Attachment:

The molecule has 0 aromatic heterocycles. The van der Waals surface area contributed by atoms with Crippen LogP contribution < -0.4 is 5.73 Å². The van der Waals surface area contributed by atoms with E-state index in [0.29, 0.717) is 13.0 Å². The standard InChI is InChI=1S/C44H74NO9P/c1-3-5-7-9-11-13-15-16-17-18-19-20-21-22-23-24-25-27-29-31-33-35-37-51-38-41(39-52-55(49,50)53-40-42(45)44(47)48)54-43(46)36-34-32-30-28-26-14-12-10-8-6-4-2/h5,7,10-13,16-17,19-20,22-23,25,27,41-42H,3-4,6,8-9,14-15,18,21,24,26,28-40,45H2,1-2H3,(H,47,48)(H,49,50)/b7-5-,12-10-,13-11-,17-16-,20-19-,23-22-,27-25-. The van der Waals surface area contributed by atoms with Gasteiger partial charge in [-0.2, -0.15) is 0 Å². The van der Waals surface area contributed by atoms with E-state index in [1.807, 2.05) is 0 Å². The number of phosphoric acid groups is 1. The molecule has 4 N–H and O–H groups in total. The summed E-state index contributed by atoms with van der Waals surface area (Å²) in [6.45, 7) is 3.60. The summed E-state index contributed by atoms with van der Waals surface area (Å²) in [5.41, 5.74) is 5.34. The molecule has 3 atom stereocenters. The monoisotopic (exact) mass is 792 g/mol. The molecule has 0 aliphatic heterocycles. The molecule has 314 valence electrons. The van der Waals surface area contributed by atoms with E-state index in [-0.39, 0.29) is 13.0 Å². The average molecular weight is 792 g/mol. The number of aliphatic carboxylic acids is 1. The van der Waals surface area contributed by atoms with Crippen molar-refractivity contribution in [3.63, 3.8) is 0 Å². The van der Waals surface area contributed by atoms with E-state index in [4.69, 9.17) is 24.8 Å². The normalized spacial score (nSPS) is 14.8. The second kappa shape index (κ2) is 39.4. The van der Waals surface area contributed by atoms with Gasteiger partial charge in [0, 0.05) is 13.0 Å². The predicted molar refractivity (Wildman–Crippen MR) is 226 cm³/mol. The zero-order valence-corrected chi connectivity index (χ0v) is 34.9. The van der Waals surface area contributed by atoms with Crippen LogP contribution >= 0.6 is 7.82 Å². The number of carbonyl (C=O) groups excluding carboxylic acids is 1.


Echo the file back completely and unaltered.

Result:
The molecule has 0 aromatic heterocycles. The van der Waals surface area contributed by atoms with Crippen LogP contribution < -0.4 is 5.73 Å². The van der Waals surface area contributed by atoms with E-state index in [0.29, 0.717) is 13.0 Å². The standard InChI is InChI=1S/C44H74NO9P/c1-3-5-7-9-11-13-15-16-17-18-19-20-21-22-23-24-25-27-29-31-33-35-37-51-38-41(39-52-55(49,50)53-40-42(45)44(47)48)54-43(46)36-34-32-30-28-26-14-12-10-8-6-4-2/h5,7,10-13,16-17,19-20,22-23,25,27,41-42H,3-4,6,8-9,14-15,18,21,24,26,28-40,45H2,1-2H3,(H,47,48)(H,49,50)/b7-5-,12-10-,13-11-,17-16-,20-19-,23-22-,27-25-. The van der Waals surface area contributed by atoms with Gasteiger partial charge in [-0.2, -0.15) is 0 Å². The van der Waals surface area contributed by atoms with E-state index in [1.807, 2.05) is 0 Å². The number of phosphoric acid groups is 1. The molecule has 4 N–H and O–H groups in total. The summed E-state index contributed by atoms with van der Waals surface area (Å²) in [6.45, 7) is 3.60. The summed E-state index contributed by atoms with van der Waals surface area (Å²) in [5.41, 5.74) is 5.34. The molecule has 3 atom stereocenters. The monoisotopic (exact) mass is 792 g/mol. The molecule has 0 aliphatic heterocycles. The molecule has 314 valence electrons. The van der Waals surface area contributed by atoms with E-state index in [-0.39, 0.29) is 13.0 Å². The average molecular weight is 792 g/mol. The number of aliphatic carboxylic acids is 1. The van der Waals surface area contributed by atoms with Crippen molar-refractivity contribution in [3.63, 3.8) is 0 Å². The van der Waals surface area contributed by atoms with E-state index in [4.69, 9.17) is 24.8 Å². The normalized spacial score (nSPS) is 14.8. The second kappa shape index (κ2) is 39.4. The van der Waals surface area contributed by atoms with Gasteiger partial charge in [0, 0.05) is 13.0 Å². The predicted molar refractivity (Wildman–Crippen MR) is 226 cm³/mol. The zero-order valence-corrected chi connectivity index (χ0v) is 34.9. The van der Waals surface area contributed by atoms with Crippen LogP contribution >= 0.6 is 7.82 Å². The number of carbonyl (C=O) groups excluding carboxylic acids is 1.